ORGANISING CULTURE IN DEFINING SUCCESS

Organisational culture has been presented as a factor influencing performance, integration process of mergers, knowledge transfer, shareholder value, competitive advantage, adoption of the marketing concept by many firms to cite a few.

The organisational culture concept was not widely written about until the early 1980s. However, long before that, few organisational leaders created and perpetuated beliefs and values to engender behaviour they thought would result in organisational success. The notion of corporate culture (later designated as organisational culture) appeared in the managerial discourse during the 70’s in the United States and a decade later in Europe. The theme of corporate culture was a way to stress the importance of the human factor in economic production and it rapidly encountered a great success.

Organisational culture has been presented as a factor influencing performance, integration process of mergers, knowledge transfer, shareholder value, competitive advantage, adoption of the marketing concept by firms to cite a few.

TECHNIQUES EMPLOYED

Some of the techniques companies employ to change their organisational culture are as follows:
Displaying top management commitment and supporting values and beliefs. Say for example the top management officials often discuss the organisational values and beliefs in meetings, internal publications, television networks, etc.
Creating a statement of organisational values and beliefs, thus in one way articulating them. Johnson & Johnson has had a written statement of its values and beliefs called ‘Our Credo’ since the mid-1940s.
Communicating values and beliefs to employees, offering rewards and incentives to encourage behaviour compatible with the values is a very effective tool. For example, 3M rewards employees who recommend improvement in processes or innovative ideas for new products.

Making the management style and organisation structure compatible with values and beliefs. Companies like FedEx have a more centralised structure to provide totally reliable, competitively superior global air-ground transportation of high priority goods and documents that require rapid, time-certain delivery. Replacing or changing responsibilities of employees who do not support desired values or beliefs. Du Point provides an example for this by appealing to some employees’ sense of duty by asking them to move from key management positions.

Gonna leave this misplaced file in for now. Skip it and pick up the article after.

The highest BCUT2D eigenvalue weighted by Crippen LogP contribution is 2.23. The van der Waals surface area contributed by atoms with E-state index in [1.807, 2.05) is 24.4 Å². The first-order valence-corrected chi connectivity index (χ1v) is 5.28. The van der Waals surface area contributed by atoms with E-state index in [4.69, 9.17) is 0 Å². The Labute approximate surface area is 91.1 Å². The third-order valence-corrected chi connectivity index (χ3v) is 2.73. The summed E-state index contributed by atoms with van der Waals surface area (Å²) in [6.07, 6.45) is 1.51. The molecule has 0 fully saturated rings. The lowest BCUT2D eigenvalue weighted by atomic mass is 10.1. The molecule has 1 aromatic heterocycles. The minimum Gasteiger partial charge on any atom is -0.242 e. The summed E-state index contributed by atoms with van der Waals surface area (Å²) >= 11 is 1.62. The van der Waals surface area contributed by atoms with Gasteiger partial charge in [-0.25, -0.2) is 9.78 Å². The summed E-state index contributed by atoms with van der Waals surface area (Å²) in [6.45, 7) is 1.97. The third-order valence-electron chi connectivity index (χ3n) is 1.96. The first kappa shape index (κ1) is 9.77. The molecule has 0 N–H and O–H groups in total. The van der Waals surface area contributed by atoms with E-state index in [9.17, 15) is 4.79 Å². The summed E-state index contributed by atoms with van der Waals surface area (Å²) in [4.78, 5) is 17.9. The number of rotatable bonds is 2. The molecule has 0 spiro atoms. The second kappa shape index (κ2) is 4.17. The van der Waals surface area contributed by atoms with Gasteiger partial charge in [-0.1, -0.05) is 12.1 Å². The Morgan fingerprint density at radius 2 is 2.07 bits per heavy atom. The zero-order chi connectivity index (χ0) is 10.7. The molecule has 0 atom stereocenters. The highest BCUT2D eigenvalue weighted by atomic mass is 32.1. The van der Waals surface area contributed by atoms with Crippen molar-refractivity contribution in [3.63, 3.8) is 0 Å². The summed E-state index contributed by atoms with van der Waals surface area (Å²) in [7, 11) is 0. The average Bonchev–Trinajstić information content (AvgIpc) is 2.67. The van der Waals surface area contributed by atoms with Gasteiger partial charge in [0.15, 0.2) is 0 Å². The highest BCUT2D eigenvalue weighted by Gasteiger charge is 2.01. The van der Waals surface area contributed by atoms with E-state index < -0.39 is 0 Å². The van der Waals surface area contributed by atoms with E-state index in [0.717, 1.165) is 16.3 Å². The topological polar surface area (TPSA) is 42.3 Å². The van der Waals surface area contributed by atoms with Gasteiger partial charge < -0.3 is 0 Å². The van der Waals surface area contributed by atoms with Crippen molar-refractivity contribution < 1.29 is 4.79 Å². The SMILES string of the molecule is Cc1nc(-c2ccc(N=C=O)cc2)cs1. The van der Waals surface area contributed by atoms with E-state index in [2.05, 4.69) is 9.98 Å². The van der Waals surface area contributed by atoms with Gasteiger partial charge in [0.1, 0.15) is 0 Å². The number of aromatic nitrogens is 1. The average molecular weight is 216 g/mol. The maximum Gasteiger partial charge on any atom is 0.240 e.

STRENGTHS – The four essential strengths of organisational culture approach are:

  • It focuses attention on the human side of organizational life, and finds significance and learning in even its most mundane aspects (for example, the setup in an empty meeting room).
  • It makes clear the importance of creating appropriate systems of shared meaning to help people work together toward desired outcomes.
  • It requires members—especially leaders—to acknowledge the impact of their behavior on the organization’s culture.
  • It encourages the view that the perceived relationship between an organization and its environment is also affected by the organization’s basic assumptions.

DIFFICULTIES
Organisational change efforts are rumored to fail the vast majority of the time.

  • Usually, this failure is credited to lack of understanding about the strong role of culture and the role it plays in organisations. That’s one of the reasons that many strategic planners now place as much emphasis on identifying strategic values as they do mission and vision.
  • Again, a strong organisational culture gives rise to another phenomenon called Group-think, a state where people even if they have different ideas do not challenge organisation thinking. In this way, the capacity for innovative thoughts is reduced.

Thus, the conclusion is that though organizational culture reorganization is a difficult task, but if implemented perfectly, it promotes actions and decisions based on shared meanings. Moreover, it also assists in conflict resolution and shared decision making.